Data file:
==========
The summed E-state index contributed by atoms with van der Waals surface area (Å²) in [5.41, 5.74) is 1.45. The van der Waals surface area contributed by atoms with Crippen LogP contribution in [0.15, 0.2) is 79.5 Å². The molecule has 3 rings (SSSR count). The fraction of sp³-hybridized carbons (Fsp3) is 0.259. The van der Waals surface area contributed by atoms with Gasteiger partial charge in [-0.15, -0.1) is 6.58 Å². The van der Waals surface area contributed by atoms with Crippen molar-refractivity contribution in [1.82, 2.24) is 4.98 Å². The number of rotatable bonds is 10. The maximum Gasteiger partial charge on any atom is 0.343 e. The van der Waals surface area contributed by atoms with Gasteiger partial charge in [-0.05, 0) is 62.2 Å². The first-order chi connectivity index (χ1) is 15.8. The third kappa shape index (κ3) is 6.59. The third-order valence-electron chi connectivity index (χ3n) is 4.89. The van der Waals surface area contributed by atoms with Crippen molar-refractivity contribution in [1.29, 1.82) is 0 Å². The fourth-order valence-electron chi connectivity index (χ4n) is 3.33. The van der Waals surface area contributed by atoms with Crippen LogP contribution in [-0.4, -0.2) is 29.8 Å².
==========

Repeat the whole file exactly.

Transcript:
The summed E-state index contributed by atoms with van der Waals surface area (Å²) in [5.41, 5.74) is 1.45. The van der Waals surface area contributed by atoms with Crippen LogP contribution in [0.15, 0.2) is 79.5 Å². The molecule has 3 rings (SSSR count). The fraction of sp³-hybridized carbons (Fsp3) is 0.259. The van der Waals surface area contributed by atoms with Gasteiger partial charge in [-0.15, -0.1) is 6.58 Å². The van der Waals surface area contributed by atoms with Crippen molar-refractivity contribution in [1.82, 2.24) is 4.98 Å². The number of rotatable bonds is 10. The maximum Gasteiger partial charge on any atom is 0.343 e. The van der Waals surface area contributed by atoms with Gasteiger partial charge in [-0.05, 0) is 62.2 Å². The first-order chi connectivity index (χ1) is 15.8. The third kappa shape index (κ3) is 6.59. The third-order valence-electron chi connectivity index (χ3n) is 4.89. The van der Waals surface area contributed by atoms with Crippen molar-refractivity contribution in [1.29, 1.82) is 0 Å². The fourth-order valence-electron chi connectivity index (χ4n) is 3.33. The van der Waals surface area contributed by atoms with Crippen LogP contribution in [-0.4, -0.2) is 29.8 Å².